Tags: yucca | mountain | decision | obama

WSJ: Yucca Mountain Decision Tames Obama's Lawlessness

By Dan Weil   |   Wednesday, 14 Aug 2013 01:00 PM

Tuesday's court ruling in a case concerning a nuclear waste storage site properly placed restraint on President Barack Obama's penchant for ignoring laws as he sees fit, according to a Wall Street Journal editorial.

"It's good that the judiciary — a coequal branch of government, in case the administration forgot — is starting to check the White House," the Journal said in an editorial Wednesday.

The Washington, D.C. Circuit Court of Appeals decision was nominally about nuclear waste, Judge Brett Kavanaugh wrote in the decision. But the case "raises significant questions about the scope of the Executive's authority to disregard federal statutes," he added in his ruling.

The case concerned the proposed nuclear waste storage site at Nevada's Yucca Mountain, an Energy Department project that requires approval from the Nuclear Regulatory Commission. The NRC is required by law to consider the license application for the facility and to issue a decision within three years of submission.

An application was filed with the NRC in June 2008. But Obama pledged to end the Yucca project while campaigning for the presidency, and the Energy Department sought to withdraw the license application after his election, the Journal noted.

"An NRC safety board made up of administrative judges ruled unanimously that this was illegal unless Congress passed a law authorizing it," the editorial continued.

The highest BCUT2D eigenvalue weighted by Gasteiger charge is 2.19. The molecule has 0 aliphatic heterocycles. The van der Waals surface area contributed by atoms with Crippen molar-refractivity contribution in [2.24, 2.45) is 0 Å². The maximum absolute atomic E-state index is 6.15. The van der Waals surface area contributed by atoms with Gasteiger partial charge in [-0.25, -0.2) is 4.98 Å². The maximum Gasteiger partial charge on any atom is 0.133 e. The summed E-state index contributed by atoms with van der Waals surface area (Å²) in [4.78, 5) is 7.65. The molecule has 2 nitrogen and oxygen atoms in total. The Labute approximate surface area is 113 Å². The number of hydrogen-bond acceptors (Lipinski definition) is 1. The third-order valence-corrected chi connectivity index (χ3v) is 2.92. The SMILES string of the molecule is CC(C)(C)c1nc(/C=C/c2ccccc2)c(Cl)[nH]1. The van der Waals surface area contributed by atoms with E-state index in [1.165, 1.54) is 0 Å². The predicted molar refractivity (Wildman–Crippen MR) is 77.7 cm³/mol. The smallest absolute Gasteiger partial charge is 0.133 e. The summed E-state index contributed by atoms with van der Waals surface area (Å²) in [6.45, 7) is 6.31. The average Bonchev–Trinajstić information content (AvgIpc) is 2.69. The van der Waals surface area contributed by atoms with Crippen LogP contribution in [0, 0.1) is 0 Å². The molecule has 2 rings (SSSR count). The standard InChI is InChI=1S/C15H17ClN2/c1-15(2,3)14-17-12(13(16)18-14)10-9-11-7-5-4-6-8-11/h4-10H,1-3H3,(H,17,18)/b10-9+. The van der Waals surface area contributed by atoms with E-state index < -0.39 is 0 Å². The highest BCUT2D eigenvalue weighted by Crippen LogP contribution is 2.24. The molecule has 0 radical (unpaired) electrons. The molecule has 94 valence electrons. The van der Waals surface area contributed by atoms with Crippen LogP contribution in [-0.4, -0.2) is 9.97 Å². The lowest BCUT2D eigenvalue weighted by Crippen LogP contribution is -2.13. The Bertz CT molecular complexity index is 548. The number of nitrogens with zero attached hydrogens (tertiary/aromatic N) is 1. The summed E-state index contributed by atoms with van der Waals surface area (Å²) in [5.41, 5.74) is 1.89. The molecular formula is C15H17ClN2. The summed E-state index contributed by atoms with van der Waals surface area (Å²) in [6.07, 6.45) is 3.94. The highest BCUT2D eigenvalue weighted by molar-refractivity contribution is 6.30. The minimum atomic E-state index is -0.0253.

"Although Congress appropriated money to conduct the review, the NRC flat-out refused, in violation of the three-year statutory deadline."

The Journal went on to note Judge Kavanaugh's opinion that the president can object on constitutional grounds from enforcing the law until it's decided in the courts. But, the judge also pointed out, "The president may not decline to follow a statutory mandate or prohibition simply because of policy objections."

"All of this highlights that Mr. Obama is not merely redefining this or that statute as he goes but also the architecture of the U.S. political system," the Journal editorial continued.

"The professors and pundits who fret about the imperial presidency go into hibernation when the president is a Democrat, so it is crucial that the courts reject Mr. Obama's increasing contempt for constitutional limits."

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